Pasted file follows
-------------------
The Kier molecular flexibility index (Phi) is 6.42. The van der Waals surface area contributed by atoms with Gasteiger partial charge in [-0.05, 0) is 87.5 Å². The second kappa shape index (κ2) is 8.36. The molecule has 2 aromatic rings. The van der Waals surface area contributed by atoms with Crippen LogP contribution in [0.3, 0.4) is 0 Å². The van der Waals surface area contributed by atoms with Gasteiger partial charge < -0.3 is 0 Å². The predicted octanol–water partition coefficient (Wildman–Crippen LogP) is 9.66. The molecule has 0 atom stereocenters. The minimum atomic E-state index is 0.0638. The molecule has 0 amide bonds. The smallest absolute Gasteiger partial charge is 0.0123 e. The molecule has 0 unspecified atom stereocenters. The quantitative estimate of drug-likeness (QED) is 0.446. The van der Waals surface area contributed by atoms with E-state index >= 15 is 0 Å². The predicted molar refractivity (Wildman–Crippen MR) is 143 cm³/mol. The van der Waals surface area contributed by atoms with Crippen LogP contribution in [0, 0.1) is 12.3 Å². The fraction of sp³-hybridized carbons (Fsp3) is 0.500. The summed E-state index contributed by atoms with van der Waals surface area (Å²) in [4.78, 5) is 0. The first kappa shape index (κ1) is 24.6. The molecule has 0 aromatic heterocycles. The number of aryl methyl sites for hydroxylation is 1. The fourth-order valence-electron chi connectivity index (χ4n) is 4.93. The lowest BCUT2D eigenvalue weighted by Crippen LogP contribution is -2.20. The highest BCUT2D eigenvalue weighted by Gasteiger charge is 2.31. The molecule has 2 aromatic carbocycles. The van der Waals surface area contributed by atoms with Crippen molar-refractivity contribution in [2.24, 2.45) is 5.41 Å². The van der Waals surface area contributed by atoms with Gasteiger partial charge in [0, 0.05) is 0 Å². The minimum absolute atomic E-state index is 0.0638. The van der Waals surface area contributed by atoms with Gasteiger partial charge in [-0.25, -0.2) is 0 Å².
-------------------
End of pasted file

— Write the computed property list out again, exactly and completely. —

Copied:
The Kier molecular flexibility index (Phi) is 6.42. The van der Waals surface area contributed by atoms with Gasteiger partial charge in [-0.05, 0) is 87.5 Å². The second kappa shape index (κ2) is 8.36. The molecule has 2 aromatic rings. The van der Waals surface area contributed by atoms with Crippen LogP contribution in [0.3, 0.4) is 0 Å². The van der Waals surface area contributed by atoms with Gasteiger partial charge < -0.3 is 0 Å². The predicted octanol–water partition coefficient (Wildman–Crippen LogP) is 9.66. The molecule has 0 atom stereocenters. The minimum atomic E-state index is 0.0638. The molecule has 0 amide bonds. The smallest absolute Gasteiger partial charge is 0.0123 e. The molecule has 0 unspecified atom stereocenters. The quantitative estimate of drug-likeness (QED) is 0.446. The van der Waals surface area contributed by atoms with E-state index >= 15 is 0 Å². The predicted molar refractivity (Wildman–Crippen MR) is 143 cm³/mol. The van der Waals surface area contributed by atoms with Crippen LogP contribution in [0, 0.1) is 12.3 Å². The fraction of sp³-hybridized carbons (Fsp3) is 0.500. The summed E-state index contributed by atoms with van der Waals surface area (Å²) in [4.78, 5) is 0. The first kappa shape index (κ1) is 24.6. The molecule has 0 aromatic heterocycles. The number of aryl methyl sites for hydroxylation is 1. The fourth-order valence-electron chi connectivity index (χ4n) is 4.93. The lowest BCUT2D eigenvalue weighted by Crippen LogP contribution is -2.20. The highest BCUT2D eigenvalue weighted by Gasteiger charge is 2.31. The molecule has 2 aromatic carbocycles. The van der Waals surface area contributed by atoms with Crippen molar-refractivity contribution in [2.24, 2.45) is 5.41 Å². The van der Waals surface area contributed by atoms with Gasteiger partial charge in [0, 0.05) is 0 Å². The minimum absolute atomic E-state index is 0.0638. The van der Waals surface area contributed by atoms with Gasteiger partial charge in [-0.25, -0.2) is 0 Å².